The mining industry is dominated by men with working conditions putting women at disadvantage. (Image credit: Andre Nucci /

A boys’ club: women’s struggle in global mining

There is no denying that mining is a highly contentious industry: Its unsustainable environmental impact stands in stark contrast to its indispensable role in the daily life of our modern society for which it provides fuels, metals and minerals. The topic is thus virtually bound to discussion. But one aspect more intricate than the actual existence of mines is the position of women in this male-dominated industry. Only about one sixth of the mining workforce globally is female, and the sector finds itself with the highest gender pay gap of any industry—reaching 25 percent in the UK alone. 

The pitfalls of this underrepresentation take several dimensions. Most visibly, surveyed women report little sense of belonging in their workplace, feeling like intruders in the ‘boy’s club’. Not without reason some also refer to it as ‘man camps’: Mining sites are often dominated by heavy drinking and harassment, the latter often treated as an open secret. This is most common on fly-in-fly-out (FIFO) mining operations that are often found in countries like Canada or Australia, where workers get flown into camp-style sites for prolonged periods of time.

But not only the women on site are affected. The drastic separation of work and home increases the likelihood of miner’s spouses taking on care work at home while their partner is away. Together with an increase in income inequality between partners, it produces fertile ground for increasing gender inequality and domestic violence.

The office buildings of Rio Tinto and BHP, mining corporations that published the strong prevalence of sexual assault and rape in their mines. (Image credit: Rob Bayer /

Most pressing, however, is the persistent abuse many female workers have to face during their work in the mines itself. In 2022, Rio Tinto, the second-largest mining corporation in the world, reported over twenty cases of female employees being victim of attempted or actual cases of rape and sexual assault within the last five years. Sexual harassment rates on their FIFO sites are reported at around 41 percent of all female workers. BHP, another mining corporation and competitor of Rio Tinto, reported that they dismissed more than 48 workers due to sexual assault since 2019. Beyond this, cases of bullying and racism are also widely spread.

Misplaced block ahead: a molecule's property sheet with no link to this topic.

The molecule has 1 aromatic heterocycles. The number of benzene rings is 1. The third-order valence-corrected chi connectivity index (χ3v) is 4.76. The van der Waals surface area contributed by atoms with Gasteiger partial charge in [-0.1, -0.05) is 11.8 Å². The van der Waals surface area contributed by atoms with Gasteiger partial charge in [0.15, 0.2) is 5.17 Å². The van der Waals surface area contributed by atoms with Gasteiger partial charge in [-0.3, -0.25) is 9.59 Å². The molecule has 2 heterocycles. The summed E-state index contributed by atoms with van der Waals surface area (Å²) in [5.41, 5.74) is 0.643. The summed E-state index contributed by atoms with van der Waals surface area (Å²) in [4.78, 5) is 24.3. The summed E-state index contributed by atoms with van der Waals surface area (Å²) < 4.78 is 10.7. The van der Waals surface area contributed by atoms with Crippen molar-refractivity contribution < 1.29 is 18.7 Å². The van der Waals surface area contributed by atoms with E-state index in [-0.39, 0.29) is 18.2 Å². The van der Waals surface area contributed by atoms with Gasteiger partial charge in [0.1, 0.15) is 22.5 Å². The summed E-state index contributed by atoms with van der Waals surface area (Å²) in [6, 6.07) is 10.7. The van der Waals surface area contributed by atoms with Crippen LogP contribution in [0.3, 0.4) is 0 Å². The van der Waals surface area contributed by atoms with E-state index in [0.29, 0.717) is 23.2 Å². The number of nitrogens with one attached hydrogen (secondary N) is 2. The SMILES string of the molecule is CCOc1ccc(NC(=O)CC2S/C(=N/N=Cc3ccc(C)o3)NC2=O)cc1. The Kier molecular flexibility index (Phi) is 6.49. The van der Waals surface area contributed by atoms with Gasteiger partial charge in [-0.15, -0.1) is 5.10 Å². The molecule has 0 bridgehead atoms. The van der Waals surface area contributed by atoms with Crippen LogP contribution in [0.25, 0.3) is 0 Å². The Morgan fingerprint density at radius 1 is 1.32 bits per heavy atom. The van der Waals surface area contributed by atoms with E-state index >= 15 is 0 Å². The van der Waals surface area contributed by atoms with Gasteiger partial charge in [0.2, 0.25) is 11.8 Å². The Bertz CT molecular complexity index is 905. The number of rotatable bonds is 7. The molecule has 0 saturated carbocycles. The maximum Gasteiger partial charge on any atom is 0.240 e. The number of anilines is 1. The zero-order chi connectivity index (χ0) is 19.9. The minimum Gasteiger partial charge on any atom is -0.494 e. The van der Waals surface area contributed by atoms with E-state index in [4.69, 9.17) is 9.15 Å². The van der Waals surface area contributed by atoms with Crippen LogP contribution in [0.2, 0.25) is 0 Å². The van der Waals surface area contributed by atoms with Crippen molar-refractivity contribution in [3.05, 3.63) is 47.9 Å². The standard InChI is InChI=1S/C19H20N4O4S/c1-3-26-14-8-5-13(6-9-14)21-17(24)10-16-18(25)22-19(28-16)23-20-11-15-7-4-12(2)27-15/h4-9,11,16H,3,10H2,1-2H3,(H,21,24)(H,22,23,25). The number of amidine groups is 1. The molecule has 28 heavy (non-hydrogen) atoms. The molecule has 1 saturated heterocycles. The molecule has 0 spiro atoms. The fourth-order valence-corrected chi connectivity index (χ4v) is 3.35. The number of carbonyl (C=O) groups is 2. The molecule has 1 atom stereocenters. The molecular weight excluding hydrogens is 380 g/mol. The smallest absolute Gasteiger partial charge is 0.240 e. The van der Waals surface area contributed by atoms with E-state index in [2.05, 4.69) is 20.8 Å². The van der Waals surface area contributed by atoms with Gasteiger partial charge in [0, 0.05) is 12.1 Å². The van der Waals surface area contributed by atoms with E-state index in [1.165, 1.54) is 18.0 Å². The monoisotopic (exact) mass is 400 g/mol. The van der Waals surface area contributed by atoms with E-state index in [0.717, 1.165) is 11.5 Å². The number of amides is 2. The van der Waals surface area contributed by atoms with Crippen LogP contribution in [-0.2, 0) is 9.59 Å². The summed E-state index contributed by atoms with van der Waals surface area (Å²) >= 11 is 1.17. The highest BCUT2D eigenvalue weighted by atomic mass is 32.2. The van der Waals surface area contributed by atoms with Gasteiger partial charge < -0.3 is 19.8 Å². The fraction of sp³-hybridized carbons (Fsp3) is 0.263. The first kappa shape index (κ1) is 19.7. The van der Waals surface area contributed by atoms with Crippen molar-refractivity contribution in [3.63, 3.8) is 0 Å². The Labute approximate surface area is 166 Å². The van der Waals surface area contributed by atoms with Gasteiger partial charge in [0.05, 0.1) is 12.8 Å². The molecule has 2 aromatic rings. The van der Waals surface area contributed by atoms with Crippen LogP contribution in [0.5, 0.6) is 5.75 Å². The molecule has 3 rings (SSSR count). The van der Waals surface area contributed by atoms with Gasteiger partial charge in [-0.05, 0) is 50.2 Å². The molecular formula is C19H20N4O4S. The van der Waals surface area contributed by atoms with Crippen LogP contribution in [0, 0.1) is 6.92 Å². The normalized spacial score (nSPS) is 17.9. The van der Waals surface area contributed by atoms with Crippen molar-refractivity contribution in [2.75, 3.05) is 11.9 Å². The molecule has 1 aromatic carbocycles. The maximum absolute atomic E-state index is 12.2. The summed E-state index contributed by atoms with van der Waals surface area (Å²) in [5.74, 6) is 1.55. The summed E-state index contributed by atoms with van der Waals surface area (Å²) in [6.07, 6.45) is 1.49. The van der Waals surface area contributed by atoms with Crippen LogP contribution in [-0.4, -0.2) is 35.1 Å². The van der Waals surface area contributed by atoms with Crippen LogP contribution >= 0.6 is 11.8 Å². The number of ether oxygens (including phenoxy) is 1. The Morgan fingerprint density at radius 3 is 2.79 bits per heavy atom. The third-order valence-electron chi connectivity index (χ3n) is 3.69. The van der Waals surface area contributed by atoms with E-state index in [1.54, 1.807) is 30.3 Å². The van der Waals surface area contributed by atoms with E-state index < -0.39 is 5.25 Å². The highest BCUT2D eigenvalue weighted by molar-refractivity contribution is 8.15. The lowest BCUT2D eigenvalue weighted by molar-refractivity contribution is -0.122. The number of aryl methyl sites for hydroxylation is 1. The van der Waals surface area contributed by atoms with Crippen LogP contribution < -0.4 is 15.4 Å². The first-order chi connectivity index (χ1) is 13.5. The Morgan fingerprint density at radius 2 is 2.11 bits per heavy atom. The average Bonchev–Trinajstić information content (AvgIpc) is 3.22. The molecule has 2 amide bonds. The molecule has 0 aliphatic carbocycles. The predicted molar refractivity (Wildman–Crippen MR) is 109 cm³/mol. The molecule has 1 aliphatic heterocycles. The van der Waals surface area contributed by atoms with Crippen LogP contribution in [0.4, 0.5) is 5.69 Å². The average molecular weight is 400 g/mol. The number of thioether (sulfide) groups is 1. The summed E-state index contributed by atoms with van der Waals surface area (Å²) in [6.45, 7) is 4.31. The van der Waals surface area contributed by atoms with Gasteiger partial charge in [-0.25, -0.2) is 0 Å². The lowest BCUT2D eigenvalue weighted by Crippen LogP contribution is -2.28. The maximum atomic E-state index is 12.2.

In developing countries of the global South, further issues arise. While half of the workforce in Senegal’s artisanal gold mines are actually female, they predominantly have to take on more hazardous jobs in the production process. And not only do toxins such as mercury released in the process affect them: the common practice of bringing their children to work due to the lack of care facilities means that even the youngest develop serious health issues. Another problem is highlighted by women in South Africa, who repeatedly report inadequate on-site facilities such as missing female toilets and personal protective equipment that is only available in men’s sizes. 

 An artisanal gold mine in Madagascar seen from above. Here, women often take on the production steps involving dangerous toxins. (Image credit: lialina /

To just quit working in those harmful environments is, however, rarely the solution. More than often, the mines are critical in providing a living—from Canada to Zimbabwe. What then is the solution to reduce the harmful impacts on women across the industry? 

Increasing the female labour participation rate has shown to have tremendous benefits that reach beyond the well-known increases in productivity and creativity. A one of a kind project, the Zimbaqua aquamarine mine in rural Zimbabwe, showed that an all-female sustainable mine can not only give women necessary economic independence, but also build skills for higher-paying jobs and even ensure education for their children. 

Maddy Troode and Jemma Louise, two female FIFO miners in Australia, argue that while they like their job, more women in their workplace would counteract feelings of isolation and make work a safer space.

Increasing both the participation but especially creating a more equal and respectful environment in the mines is key to counteract the negative effects of the current system. The most common remedies suggested range from promoting women to senior roles, providing equal growth opportunities through targeted education, and, as Australian mining minister Bill Johnston calls for, instating gender quotas to the industry to disperse the wide-spread ‘boy’s club’-feeling. To prevent further harm done to the women it is crucial that this action is taken immediately.

Julia Hampel

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